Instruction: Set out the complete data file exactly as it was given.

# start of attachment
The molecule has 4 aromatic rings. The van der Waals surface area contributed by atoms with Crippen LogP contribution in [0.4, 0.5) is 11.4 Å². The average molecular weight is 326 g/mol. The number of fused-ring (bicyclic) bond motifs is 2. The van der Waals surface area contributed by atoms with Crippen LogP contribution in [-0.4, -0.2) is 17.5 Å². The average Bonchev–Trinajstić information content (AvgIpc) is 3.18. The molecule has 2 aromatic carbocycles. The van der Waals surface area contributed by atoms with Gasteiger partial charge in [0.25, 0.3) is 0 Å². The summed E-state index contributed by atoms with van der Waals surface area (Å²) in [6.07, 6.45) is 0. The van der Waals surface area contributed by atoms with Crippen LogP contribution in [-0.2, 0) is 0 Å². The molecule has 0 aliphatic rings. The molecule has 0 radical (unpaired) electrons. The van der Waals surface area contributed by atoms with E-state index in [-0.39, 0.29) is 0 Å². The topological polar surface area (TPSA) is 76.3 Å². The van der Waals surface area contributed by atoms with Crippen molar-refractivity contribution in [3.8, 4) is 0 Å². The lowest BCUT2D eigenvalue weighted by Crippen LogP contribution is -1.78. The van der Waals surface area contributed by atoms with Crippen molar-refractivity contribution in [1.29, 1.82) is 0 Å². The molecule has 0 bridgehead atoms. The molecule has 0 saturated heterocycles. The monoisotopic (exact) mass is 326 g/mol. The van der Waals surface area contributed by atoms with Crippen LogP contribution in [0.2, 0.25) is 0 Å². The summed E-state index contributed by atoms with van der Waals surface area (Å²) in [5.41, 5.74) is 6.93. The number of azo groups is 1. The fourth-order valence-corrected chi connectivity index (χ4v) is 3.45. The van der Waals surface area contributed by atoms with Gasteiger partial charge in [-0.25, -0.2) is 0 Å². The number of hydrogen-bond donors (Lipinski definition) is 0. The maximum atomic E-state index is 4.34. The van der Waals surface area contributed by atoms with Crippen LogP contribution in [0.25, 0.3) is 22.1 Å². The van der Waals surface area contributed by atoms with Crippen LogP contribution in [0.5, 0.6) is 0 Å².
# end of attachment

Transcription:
The molecule has 4 aromatic rings. The van der Waals surface area contributed by atoms with Crippen LogP contribution in [0.4, 0.5) is 11.4 Å². The average molecular weight is 326 g/mol. The number of fused-ring (bicyclic) bond motifs is 2. The van der Waals surface area contributed by atoms with Crippen LogP contribution in [-0.4, -0.2) is 17.5 Å². The average Bonchev–Trinajstić information content (AvgIpc) is 3.18. The molecule has 2 aromatic carbocycles. The van der Waals surface area contributed by atoms with Gasteiger partial charge in [0.25, 0.3) is 0 Å². The summed E-state index contributed by atoms with van der Waals surface area (Å²) in [6.07, 6.45) is 0. The van der Waals surface area contributed by atoms with Crippen LogP contribution in [-0.2, 0) is 0 Å². The molecule has 0 aliphatic rings. The molecule has 0 radical (unpaired) electrons. The van der Waals surface area contributed by atoms with E-state index in [-0.39, 0.29) is 0 Å². The topological polar surface area (TPSA) is 76.3 Å². The van der Waals surface area contributed by atoms with Crippen molar-refractivity contribution in [3.8, 4) is 0 Å². The lowest BCUT2D eigenvalue weighted by Crippen LogP contribution is -1.78. The van der Waals surface area contributed by atoms with Crippen molar-refractivity contribution in [1.29, 1.82) is 0 Å². The molecule has 0 bridgehead atoms. The molecule has 0 saturated heterocycles. The monoisotopic (exact) mass is 326 g/mol. The van der Waals surface area contributed by atoms with Crippen LogP contribution in [0.2, 0.25) is 0 Å². The summed E-state index contributed by atoms with van der Waals surface area (Å²) in [5.41, 5.74) is 6.93. The number of azo groups is 1. The fourth-order valence-corrected chi connectivity index (χ4v) is 3.45. The van der Waals surface area contributed by atoms with Gasteiger partial charge in [-0.25, -0.2) is 0 Å². The number of hydrogen-bond donors (Lipinski definition) is 0. The maximum atomic E-state index is 4.34. The van der Waals surface area contributed by atoms with Crippen LogP contribution in [0.25, 0.3) is 22.1 Å². The van der Waals surface area contributed by atoms with Crippen LogP contribution in [0.5, 0.6) is 0 Å².